This week’s show will be a conversation with Saro Lynch-Tomason and Kila Donovan, members of the Asheville May Day Choir about music, resistance, history and the upcoming May Day celebrations in Asheville. Saro and Kila are also members of the band, Red Wind. The show features in-studio renditions of some beautiful resistance songs that we’ll be hearing this year. The two jamboree shows will be a benefit for Blair Pathways.
from http://www.ashevillefm.org/the-final-straw/01/2012/needle-exchange-harm-reduction-and-disease-prevention-in-wnc :
This weeks show is an interview with Michael Harney, the coordinator of the NEPA (Needle Exchange Program of Asheville) and, in a different capacity, works with WNCAP (Western North Carolina Aids Project). He’s done this work and gained notoriety and helped many to help themselves since 1994. During the hour, Michael informs Bursts about the history of these two groups, where they stand today, harm reduction in general, and the attacks and withdrawals of government at it’s many levels in illegal-izing the exchange of dirty needles (for disposal) with clean ones as politicians change.
Michael Harney, Coordinator, Needle Exchange Program of Asheville (NEPA), 828-274-8397
also works with Western North Carolina AIDS Project (WNCAP) www.wncap.org 828-252-7489 ext. 311
1-800-CDC-INFO (800-232-4636) www.cdc.gov Centers for Disease Control and Prevention â info about HIV/AIDS services, testing, condoms, needle exchange programs, STDs, and Hepatitis
www.harmreduction.org Harm Reduction Coalition
www.nasen.org North American Syringe Exchange Network
www.nchrc.org North Carolina Harm Reduction Coalition
Bursts spent the hour speaking with Martin Ramsey, a wob who’s also a member of the Occupy Asheville Anti-Authoritarian Anti-Capitalist Caucus (Anti-Anti). We talk about some of the potentials of the Occupy movement and the place of anarchists, autonomists and other like-minded folks in the Asheville wing of it.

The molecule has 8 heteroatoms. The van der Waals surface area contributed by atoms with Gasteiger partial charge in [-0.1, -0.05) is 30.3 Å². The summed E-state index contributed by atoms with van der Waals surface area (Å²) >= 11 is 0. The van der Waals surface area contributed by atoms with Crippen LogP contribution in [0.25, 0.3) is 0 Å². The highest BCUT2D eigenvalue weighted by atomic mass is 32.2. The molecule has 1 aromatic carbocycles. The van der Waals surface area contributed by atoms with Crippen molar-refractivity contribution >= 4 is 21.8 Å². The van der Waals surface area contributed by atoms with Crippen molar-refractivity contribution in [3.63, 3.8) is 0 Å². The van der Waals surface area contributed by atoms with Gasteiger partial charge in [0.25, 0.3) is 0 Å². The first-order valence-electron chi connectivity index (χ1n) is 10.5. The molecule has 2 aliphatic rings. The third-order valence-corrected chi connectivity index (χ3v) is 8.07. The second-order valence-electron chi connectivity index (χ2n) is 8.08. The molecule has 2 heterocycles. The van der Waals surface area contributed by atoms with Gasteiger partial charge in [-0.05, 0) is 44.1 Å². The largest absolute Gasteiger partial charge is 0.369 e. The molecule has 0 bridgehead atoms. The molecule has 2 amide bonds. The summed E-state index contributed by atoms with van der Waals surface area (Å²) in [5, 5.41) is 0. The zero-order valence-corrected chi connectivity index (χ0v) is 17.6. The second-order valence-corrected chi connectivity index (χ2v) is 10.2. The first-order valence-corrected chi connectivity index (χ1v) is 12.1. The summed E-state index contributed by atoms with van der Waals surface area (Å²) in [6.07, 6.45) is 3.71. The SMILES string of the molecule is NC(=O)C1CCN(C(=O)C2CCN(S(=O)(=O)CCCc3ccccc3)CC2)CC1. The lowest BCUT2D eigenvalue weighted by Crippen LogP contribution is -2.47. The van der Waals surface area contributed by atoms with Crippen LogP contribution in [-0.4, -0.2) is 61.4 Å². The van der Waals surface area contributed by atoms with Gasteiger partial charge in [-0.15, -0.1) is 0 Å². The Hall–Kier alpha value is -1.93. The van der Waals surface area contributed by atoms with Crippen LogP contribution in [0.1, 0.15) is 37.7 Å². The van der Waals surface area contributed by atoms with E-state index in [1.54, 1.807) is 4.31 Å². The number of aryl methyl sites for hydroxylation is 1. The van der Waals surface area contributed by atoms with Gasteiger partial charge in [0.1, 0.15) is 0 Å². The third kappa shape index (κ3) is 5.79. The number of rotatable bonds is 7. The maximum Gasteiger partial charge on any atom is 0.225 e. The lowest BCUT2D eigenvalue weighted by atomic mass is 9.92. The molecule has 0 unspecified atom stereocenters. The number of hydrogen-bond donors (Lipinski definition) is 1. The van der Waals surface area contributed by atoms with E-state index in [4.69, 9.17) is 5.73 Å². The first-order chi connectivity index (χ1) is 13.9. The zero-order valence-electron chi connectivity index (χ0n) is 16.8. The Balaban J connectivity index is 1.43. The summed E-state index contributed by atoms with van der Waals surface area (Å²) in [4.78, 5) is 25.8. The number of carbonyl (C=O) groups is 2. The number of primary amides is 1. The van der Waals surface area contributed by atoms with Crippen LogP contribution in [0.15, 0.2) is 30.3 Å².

Today’s show featured an interview with with Bender, a volunteer with Tranzmission Prison Project. From their facebook, “The Tranzmission Prison Project is an Asheville, NC based group which offers support for queer, trans, and gender non-conforming people who are incarcerated. This support comes in the form of providing people with books, zines, resource lists and penpals.” We talk about the group, Prison Abolition and how to get people involved. Contact them at firstname.lastname@example.org
But, first, we talk a bit about Occupy Asheville and the resumption of hunger strikes by prisoners in CA. Prisoners there are claiming that the state officials have not implemented any of the rights demanded by hunger strikers in July. AND the CDCR (California Department of Corrections & Rehabilitation) has stated that it will be punishing hunger strikers as if they were rioters. Please support their cause, starting by visiting Prisoner Hunger Strike Solidarity to keep up on news.
(originally posted at
200 to 300 bodies occupy the space and sleep on the street right next to Wall Street, financial hub of the east coast. To some, the place symbolizes the living and breathing Sacre Coeur of Capitalism, the highest stage of human global awareness and economy. A system offering to break down monolithic governments and swap them for more democratic ones and to scoop the ingenious and hard working out of poverty, it’s promoters often present it as a panacea. Capitalism’s detractors range from the belief that it’s a necessary evil to an alienator of communities and a destroyer of worlds.
This Friday will mark day 13 of the Occupy Wall Street protest. Those occupying the space of Liberty Plaza were definitely influenced by the occupation movements of the “Arab Spring” and the attempted anti-electoral occupations in Spain and have set off many related, if smaller, occupations around the United States (Chicago, San Francisco, Los Angeles…. in fact 64 listed in total so far in North American and 12 internationally found on occupytogether.org). This Friday, we’ll discuss the movement and the upcoming (Saturday, Oct 01) protest in solidarity with the occupy movement as well as other related initiatives coming out of Asheville.